Meiosis

Meiosis is a special type of cell division necessary for sexual reproduction. In animals, meiosis produces gametes like sperm and egg cells, while in other organisms like fungi it generates spores. Meiosis begins with one diploid cell containing two copies of each chromosome—one from the organism's mother and one from its father—and produces four haploid cells containing one copy of each chromosome. Each of the resulting chromosomes in the gamete cells is a unique mixture of maternal and paternal DNA, ensuring that offspring are genetically distinct from either parent. This gives rise to genetic diversity in sexually reproducing populations, which enables them to adapt during the course of evolution.

Melanocyte

Melanocytes are melanin-producing cells located in the bottom layer (the stratum basale) of the skin's epidermis, the middle layer of the eye (the uvea), the inner ear, meninges, bones, and heart. Melanin is a pigment that is responsible primarily for the color of skin.

Melanoma

Melanoma is a malignant tumor of melanocytes. Melanocytes are cells that produce the dark pigment, melanin, which is responsible for the color of skin. They predominantly occur in skin, but are also found in other parts of the body, including the bowel and the eye (see uveal melanoma). Melanoma can occur in any part of the body that contains melanocytes.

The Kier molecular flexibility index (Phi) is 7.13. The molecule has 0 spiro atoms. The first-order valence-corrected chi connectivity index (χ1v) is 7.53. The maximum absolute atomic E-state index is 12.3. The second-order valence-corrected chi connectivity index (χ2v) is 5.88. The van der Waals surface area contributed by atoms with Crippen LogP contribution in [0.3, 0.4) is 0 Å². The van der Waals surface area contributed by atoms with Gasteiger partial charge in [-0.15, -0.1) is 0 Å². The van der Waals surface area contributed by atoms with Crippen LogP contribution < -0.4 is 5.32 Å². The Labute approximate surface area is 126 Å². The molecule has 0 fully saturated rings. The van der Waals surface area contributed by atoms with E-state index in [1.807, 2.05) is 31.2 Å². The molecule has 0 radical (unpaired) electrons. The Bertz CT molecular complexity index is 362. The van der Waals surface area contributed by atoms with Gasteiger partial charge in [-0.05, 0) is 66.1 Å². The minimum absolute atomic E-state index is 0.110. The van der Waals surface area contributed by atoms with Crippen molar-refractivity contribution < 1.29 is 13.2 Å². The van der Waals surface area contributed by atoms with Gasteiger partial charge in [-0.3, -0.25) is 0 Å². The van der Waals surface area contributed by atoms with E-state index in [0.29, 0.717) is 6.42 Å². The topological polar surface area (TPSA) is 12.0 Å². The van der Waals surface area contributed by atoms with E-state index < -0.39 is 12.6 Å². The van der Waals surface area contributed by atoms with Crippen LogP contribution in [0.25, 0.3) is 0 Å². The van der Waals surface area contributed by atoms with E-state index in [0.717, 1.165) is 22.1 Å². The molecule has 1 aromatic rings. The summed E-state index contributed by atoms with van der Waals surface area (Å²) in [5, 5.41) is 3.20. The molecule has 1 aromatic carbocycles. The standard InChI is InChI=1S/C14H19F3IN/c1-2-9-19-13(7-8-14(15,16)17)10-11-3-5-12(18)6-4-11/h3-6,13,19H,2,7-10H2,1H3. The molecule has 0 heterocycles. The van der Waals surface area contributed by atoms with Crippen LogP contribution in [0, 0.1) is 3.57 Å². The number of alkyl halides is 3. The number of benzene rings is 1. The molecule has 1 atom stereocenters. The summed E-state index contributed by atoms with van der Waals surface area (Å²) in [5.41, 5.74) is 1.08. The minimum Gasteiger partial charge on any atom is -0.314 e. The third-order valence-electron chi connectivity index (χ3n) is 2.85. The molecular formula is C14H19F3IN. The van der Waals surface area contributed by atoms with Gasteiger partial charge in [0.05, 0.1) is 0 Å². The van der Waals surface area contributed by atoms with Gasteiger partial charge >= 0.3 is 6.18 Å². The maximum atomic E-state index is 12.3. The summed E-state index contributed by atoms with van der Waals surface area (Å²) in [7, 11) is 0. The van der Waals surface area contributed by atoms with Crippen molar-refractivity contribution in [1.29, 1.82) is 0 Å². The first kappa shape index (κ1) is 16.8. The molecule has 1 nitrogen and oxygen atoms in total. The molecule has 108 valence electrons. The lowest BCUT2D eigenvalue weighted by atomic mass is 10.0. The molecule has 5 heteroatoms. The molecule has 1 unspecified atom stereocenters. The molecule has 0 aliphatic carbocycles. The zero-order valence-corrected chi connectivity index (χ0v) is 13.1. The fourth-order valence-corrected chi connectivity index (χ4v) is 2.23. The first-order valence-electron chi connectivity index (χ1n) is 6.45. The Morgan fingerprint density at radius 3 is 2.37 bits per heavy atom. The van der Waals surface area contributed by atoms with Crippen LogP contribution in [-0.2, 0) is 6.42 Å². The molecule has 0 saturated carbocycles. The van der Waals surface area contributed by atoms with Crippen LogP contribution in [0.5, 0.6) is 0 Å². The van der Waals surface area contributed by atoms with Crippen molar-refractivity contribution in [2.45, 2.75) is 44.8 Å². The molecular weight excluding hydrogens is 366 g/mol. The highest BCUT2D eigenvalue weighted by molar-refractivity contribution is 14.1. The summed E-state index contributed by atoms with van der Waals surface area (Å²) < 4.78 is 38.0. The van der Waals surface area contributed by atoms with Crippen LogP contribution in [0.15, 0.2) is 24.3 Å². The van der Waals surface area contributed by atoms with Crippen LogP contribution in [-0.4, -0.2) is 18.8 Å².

Melanoma vaccine

The term cancer vaccine refers to a vaccine that either prevents infections with cancer-causing viruses, treats existing cancer or prevents the development of cancer in certain high risk individuals. (The ones that treat existing cancer are known as therapeutic cancer vaccines.)different types of cancer

Melphalan

Melphalan hydrochloride (trade name Alkeran) is a chemotherapy drug belonging to the class of nitrogen mustard alkylating agents.

MEN1 syndrome

Multiple endocrine neoplasia type 1 (MEN-1 syndrome) or Wermer's syndrome is part of a group of disorders that affect the endocrine system.

Meningioma

Meningiomas are the second most common primary neoplasm of the central nervous system, arising from the arachnoid "cap" cells of the arachnoid villi in the meninges. These tumors are usually benign in nature; however, they can be malignant.

Menopausal hormone therapy

Hormone replacement therapy (HRT) is a system of medical treatment for surgically menopausal, perimenopausal and to a lesser extent postmenopausal women. It is based on the idea that the treatment may prevent discomfort caused by diminished circulating estrogen and progesterone hormones. It involves the use of one or more of a group of medications designed to artificially boost hormone levels. The main types of hormones involved are estrogens, progesterone or progestins, and sometimes testosterone. It often referred to as "treatment" rather than therapy.

Mercaptopurine